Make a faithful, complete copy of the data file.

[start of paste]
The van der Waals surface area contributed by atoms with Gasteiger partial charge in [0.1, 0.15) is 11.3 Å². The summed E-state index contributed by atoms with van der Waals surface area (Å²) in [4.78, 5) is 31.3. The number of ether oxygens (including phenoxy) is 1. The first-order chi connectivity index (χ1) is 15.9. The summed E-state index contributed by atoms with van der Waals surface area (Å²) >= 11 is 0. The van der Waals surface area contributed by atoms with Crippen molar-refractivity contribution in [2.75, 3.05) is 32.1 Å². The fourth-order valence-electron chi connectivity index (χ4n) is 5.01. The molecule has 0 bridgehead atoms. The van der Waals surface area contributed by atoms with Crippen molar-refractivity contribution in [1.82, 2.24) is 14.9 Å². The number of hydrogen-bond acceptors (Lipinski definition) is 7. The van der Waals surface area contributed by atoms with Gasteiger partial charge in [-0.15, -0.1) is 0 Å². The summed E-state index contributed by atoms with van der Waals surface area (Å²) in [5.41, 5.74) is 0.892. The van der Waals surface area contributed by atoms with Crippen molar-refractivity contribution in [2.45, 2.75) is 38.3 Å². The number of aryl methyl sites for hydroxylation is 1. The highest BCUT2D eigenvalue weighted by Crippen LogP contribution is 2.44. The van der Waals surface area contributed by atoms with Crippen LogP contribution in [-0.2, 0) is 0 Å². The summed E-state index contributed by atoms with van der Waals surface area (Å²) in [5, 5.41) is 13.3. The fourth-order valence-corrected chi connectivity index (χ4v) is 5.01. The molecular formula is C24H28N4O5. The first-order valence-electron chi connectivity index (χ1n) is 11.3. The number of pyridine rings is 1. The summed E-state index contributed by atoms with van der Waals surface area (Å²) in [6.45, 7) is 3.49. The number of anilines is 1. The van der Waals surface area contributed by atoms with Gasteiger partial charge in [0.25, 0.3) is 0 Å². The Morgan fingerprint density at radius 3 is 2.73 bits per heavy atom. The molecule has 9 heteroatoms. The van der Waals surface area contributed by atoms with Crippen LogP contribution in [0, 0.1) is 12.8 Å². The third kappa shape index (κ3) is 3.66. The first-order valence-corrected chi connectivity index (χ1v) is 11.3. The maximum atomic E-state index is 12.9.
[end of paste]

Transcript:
The van der Waals surface area contributed by atoms with Gasteiger partial charge in [0.1, 0.15) is 11.3 Å². The summed E-state index contributed by atoms with van der Waals surface area (Å²) in [4.78, 5) is 31.3. The number of ether oxygens (including phenoxy) is 1. The first-order chi connectivity index (χ1) is 15.9. The summed E-state index contributed by atoms with van der Waals surface area (Å²) >= 11 is 0. The van der Waals surface area contributed by atoms with Crippen molar-refractivity contribution in [2.75, 3.05) is 32.1 Å². The fourth-order valence-electron chi connectivity index (χ4n) is 5.01. The molecule has 0 bridgehead atoms. The van der Waals surface area contributed by atoms with Crippen molar-refractivity contribution in [1.82, 2.24) is 14.9 Å². The number of hydrogen-bond acceptors (Lipinski definition) is 7. The van der Waals surface area contributed by atoms with Gasteiger partial charge in [-0.15, -0.1) is 0 Å². The summed E-state index contributed by atoms with van der Waals surface area (Å²) in [5.41, 5.74) is 0.892. The van der Waals surface area contributed by atoms with Crippen molar-refractivity contribution in [2.45, 2.75) is 38.3 Å². The number of aryl methyl sites for hydroxylation is 1. The highest BCUT2D eigenvalue weighted by Crippen LogP contribution is 2.44. The van der Waals surface area contributed by atoms with Crippen LogP contribution in [-0.2, 0) is 0 Å². The summed E-state index contributed by atoms with van der Waals surface area (Å²) in [5, 5.41) is 13.3. The fourth-order valence-corrected chi connectivity index (χ4v) is 5.01. The molecular formula is C24H28N4O5. The first-order valence-electron chi connectivity index (χ1n) is 11.3. The number of pyridine rings is 1. The summed E-state index contributed by atoms with van der Waals surface area (Å²) in [6.45, 7) is 3.49. The number of anilines is 1. The van der Waals surface area contributed by atoms with Gasteiger partial charge in [0.25, 0.3) is 0 Å². The Morgan fingerprint density at radius 3 is 2.73 bits per heavy atom. The molecule has 9 heteroatoms. The van der Waals surface area contributed by atoms with Crippen LogP contribution in [0, 0.1) is 12.8 Å². The third kappa shape index (κ3) is 3.66. The first-order valence-corrected chi connectivity index (χ1v) is 11.3. The maximum atomic E-state index is 12.9.